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I have incorporated a reference design from this page on discrete driver circuits for vibration motors for the high-side configuration.

Here is the picture of the circuit: enter image description here

I'm concerned about the fact that my VDD, which is driving the motor is 3.0V, and my PWM output voltage from a microcontroller is 3.3V. Would there be any damage caused by the reverse current when the PWM output is high?

My pull-up resistors and gate resistors are 10k each. The 3.0V comes from a buck converter, and I can't find any absolute maximum rating specification in the datasheet for the IC that I'm using about reverse current. This is the datasheet for the IC in particular. Should I add a diode with a forward voltage of ~0.3V? Thoughts?

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  • \$\begingroup\$ can't you use a voltage divider on the PWM output to bring it down to 3.0V? \$\endgroup\$
    – xuva
    Mar 23, 2019 at 19:33
  • \$\begingroup\$ What I had thought of initially was a diode with a forward voltage drop around 0.3V. But I have laid out the PCB before realizing this fact, so would rather not add too many components due to lack of space \$\endgroup\$
    – Lim LS
    Mar 23, 2019 at 19:58

1 Answer 1

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You should probably have a lower value series gate resistor. Maybe 1K and 47K or so is fine for the gate-source resistor.

When the PWM output goes high (assuming it goes to approximately Vdd) the transistor switches off fairly quickly (depending on the gate series resistor, gate charge and drive capability of the chip). The drain of the P-channel mosfet goes negative a few hundred mV as the motor peak current now flows through the Schottky rather than the transistor.

The only danger is that the switching regulator may react to the sudden removal of the heavy load by overshooting, and that overshoot may result in excessive voltage on the 3V rail, possibly damaging something. So you want have adequate capacitance on the rail that it will not excessively overshoot. From the datasheet you can see the response to transient loads:

enter image description here

Note that they've beefed up the output capacitor to 22uF from the 10uF shown in the typical schematic. Also note that ceramic capacitors often have a very high voltage coefficient, so you may need two or three times the nominal capacitance to get a real 22uF. If you have the room, I would suggest 47uF electrolytic in parallel with 10uF ceramic, forming as small a loop as possible.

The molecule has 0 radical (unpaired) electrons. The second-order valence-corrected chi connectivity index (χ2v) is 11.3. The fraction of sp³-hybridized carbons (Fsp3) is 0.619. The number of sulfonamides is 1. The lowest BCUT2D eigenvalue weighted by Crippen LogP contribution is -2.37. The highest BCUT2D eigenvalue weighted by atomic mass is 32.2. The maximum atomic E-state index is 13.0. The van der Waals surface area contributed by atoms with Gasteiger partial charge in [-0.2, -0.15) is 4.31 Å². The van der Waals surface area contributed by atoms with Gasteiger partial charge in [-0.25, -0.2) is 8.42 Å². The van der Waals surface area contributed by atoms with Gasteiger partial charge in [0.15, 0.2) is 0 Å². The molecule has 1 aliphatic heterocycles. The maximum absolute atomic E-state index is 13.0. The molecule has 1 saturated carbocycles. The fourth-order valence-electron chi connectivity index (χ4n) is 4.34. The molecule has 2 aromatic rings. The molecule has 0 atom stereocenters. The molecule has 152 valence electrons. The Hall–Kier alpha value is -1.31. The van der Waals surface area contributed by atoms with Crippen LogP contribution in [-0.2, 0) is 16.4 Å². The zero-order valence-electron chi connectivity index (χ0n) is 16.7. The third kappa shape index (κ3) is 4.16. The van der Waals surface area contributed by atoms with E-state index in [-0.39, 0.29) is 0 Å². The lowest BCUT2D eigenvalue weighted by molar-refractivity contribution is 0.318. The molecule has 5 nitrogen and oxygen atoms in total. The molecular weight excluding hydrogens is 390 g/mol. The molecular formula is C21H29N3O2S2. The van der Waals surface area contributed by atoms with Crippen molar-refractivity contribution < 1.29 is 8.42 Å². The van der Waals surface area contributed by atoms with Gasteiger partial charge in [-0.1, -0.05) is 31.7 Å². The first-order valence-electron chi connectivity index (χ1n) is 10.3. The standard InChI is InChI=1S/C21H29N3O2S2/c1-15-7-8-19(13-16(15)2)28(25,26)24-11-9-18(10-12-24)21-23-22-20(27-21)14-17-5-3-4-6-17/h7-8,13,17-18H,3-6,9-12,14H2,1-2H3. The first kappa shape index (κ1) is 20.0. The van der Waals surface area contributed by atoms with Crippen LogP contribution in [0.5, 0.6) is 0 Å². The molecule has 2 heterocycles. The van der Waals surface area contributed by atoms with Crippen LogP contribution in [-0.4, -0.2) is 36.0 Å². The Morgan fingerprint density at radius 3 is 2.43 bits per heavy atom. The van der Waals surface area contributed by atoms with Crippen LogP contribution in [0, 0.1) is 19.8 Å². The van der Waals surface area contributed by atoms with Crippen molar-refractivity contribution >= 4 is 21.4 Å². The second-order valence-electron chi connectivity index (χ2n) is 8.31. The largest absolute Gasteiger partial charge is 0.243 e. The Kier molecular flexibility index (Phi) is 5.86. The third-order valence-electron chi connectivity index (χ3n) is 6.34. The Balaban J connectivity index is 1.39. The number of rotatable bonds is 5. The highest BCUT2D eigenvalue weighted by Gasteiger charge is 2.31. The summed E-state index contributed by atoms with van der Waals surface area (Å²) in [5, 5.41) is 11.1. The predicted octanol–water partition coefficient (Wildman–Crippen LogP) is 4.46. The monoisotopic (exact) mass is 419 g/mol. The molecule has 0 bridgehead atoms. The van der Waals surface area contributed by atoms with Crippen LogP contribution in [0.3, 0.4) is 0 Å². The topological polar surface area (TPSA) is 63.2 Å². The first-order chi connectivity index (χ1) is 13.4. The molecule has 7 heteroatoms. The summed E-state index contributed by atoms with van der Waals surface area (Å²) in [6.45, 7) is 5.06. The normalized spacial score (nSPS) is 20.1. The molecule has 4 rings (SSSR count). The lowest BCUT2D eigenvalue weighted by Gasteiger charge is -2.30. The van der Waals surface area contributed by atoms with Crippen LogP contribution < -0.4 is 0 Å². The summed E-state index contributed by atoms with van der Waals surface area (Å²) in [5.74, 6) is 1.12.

There is a bit of a trade-off with the series gate resistor. 10K will give very low switching speed, so a lot of switching losses. Something like 10 ohms will give very fast switching but may cause additional problems with stray inductance (which could couple back to the chip through the gate capacitance). What is best is to trade off against the gate capacitance of your particular MOSFET and your proposed PWM frequency.

To answer your specific question, there is no inherent problem in the gate voltage going above the source voltage (provided it stays withing the Vgs rating of the MOSFET). Once it goes above Vdd - Vgs(th) very little current flows. Just don't exceed Vdd + Vgs(max) under any conditions, even momentarily.

The only purpose of the pullup is to make sure the transistor turns off if the driver or connections goes open, so 50K or 100K is typically fine, it only has to switch once, if that, normally.

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  • \$\begingroup\$ Thanks for showing which part of the datasheet to look at in this case. As per your suggestion, I've switched the gate resistor value to 1k. What I was initially concerned about was current going from the PWM pin through the pull-up resistor to the VDD node. For the capacitors, what is the logic of having an electrolytic in parallel with the ceramic? \$\endgroup\$
    – Lim LS
    Mar 23, 2019 at 19:56
  • \$\begingroup\$ @LimLS I don't see that small amount of current (smaller now with a 47K resistor) being a problem. It's only 6uA. It will disappear into the other loads or the regulator output divider. The electrolytic provides high capacitance cheaply but has high ESR so fast pulses can get through. The ceramic has lower capacitance but very low ESR so it handles the higher frequencies. \$\endgroup\$ Mar 23, 2019 at 19:58

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